One of the most common fears people have in romantic relationships is about being needy. It arouses shame, followed by a massive attempt to compensate. Often it takes the form of becoming totally self-sufficient to the point of avoiding all social contact. The result: isolation, lack of emotional intimacy, leading to insecurity and depression – which in turn makes you more ‘needy.’
Working as a risk management specialist for a large medical group was getting 36-year-old Juliette down. She was exhausted and had no energy left for her husband, 38-year-old Elliot and their 5 and 6 year old children Aden and Mara. She hated having to work, but was the only breadwinner. The pressure on Juliette made her depressed. All she wanted to do was to sleep. She left the chores to her Elliot who attended to them with pride, seeing them as his contribution to the family. Even when she was awake, Juliette felt fatigued and disinterested in playing with her kids. She preferred to look on as Elliot engaged them in cycling, swimming and ball games. She was easily upset when things didn’t go right with the family, and felt useless as a mother, sister and wife. Depression had taken hold, and Juliette was steeped in a lack of self-worth. Her anger at having to be the breadwinner was buried in the depression, as was her disappointment and resentment towards her husband for not taking on that role.
Once you were your mother's right arm, her champion and her savior. In return she took care of you by paying for everything you needed, so you didn't have to look for work or a life partner. But now you want to think for yourself. You want your feelings to count, not just those of your mother's. But you are scared that if you show how your mind works differently, that your mother won't like it, and take away your financial cushion. Yet, you want to be free to make your own mistakes. You love your mother and want a connection, but you want to share social moments because it feels good, not because you feel it is expected or that you will be punished if you don't!
Do you hate your loved one so much that you want to hurt them and make them feel your pain? Are you so enraged when they seem to be loving and then switch off? It's natural for you to feel angry when you are given with one hand and then another and takes it away before you've even tasted it. The stress of having/not having pumps you up with adrenaline. THE THREE D'S OF ANGER, AND STRESS ENGULF YOU
Just imagine getting lots of hugs, hand holds, heads on shoulders, gentle touches of reassurance and looks of love? Wouldn't that be satisfying if you could count on that every day from your valentine? Now switch and consider how much your valentine wants the same affectionate interactions from and with you! Put that on your mental list of ways to show love and be loved. Then take a panoramic shot of how often you and your loved one reciprocate affection as a routine way of interacting!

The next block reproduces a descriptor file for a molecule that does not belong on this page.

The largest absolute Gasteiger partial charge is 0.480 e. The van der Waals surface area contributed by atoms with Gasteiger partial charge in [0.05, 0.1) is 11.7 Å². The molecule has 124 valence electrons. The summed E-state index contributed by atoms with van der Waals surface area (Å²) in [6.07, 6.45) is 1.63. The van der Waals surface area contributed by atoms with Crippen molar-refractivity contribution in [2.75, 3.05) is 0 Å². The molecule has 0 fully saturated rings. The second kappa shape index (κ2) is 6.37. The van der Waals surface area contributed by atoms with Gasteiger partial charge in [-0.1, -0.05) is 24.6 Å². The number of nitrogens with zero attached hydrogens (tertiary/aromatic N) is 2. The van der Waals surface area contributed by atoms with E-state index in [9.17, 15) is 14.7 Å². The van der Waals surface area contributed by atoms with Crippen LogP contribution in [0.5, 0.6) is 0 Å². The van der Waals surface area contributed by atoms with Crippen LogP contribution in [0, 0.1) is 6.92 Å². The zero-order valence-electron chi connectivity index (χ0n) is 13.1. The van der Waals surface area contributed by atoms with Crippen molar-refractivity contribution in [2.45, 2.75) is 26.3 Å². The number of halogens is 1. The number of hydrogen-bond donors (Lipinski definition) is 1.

The dream that helped Damien understand the trap he was in, fearing commitment and choices was the first of a series that helped him prepare to propose to his girlfriend and adjust his relationship with his mother. Now he was ready to propose, but how would his mother react? The eldest of three children, Damien felt responsible for his mother’s welfare. His younger siblings were in college and his father wasn’t reliable. Damien enjoyed getting advice on ‘the right thing to do,’ from his mother, who also took care of him in ways that made their bond special. He knew his mother wanted him to marry a girl that came from the same ethnic and religious background. There was nothing more important to him than his prospective wife and mother getting along. Would his mother approve of Leila? Would they find a way of relating without making him choose between them? Would Leila be okay with him visiting his mother after church every Sunday? Would Leila be okay with him continuing to take care of his mother’s car insurance payments?
Recently a woman brought her male partner into therapy to make him confess to seeing other women, because she 'knew' he was playing around. You can guess how that went down! He felt cornered as if he had been forced into a confessional in the guise of having 'therapy' which is generally considered useful and validating. She felt vindicated that I was seeing the lying side of him, while frustrated that I wasn't browbeating him into admitting what she already 'knew' about his transgressions. I felt like I was being put in the role of a principal of a school with a teacher bringing me a naughty boy to be punished - unwilling to take on that mantle. Couples therapy often fails to take off because the intentions of one or other of the partners is to make the other feel bad. They say they want to work on the relationship but when it comes down to it, the partner that instigated the therapy usually wants to shame, blame and reclaim the control.
Three months before his wedding 35 year-old Damien came home from working as a lab technician tired, grumpy and dreading the thought of having to propose to his girlfriend or else lose her. He hated the idea of making that decision only to find that there were better fish in the sea. He thought very highly of 32-year-old Physical Therapist Leila, but didn’t want to make that final commitment. It felt like he was imprisoning himself for life. The stress was unbearable.
Does it bother you when you catch your partner flirting with your best friend? Do you swing from thinking it's good that they are pals, to wondering if both of them are betraying you? It must be very uncomfortable for you to be caught in this trap. Do you confront one or other and risk being seen as overly sensitive or jealous? What if you hurt one or both when they feel that you mistrust them and that the friendship and romantic relationship are in jepoardy? Do you wait to see what develops? Do you nip things in the bud?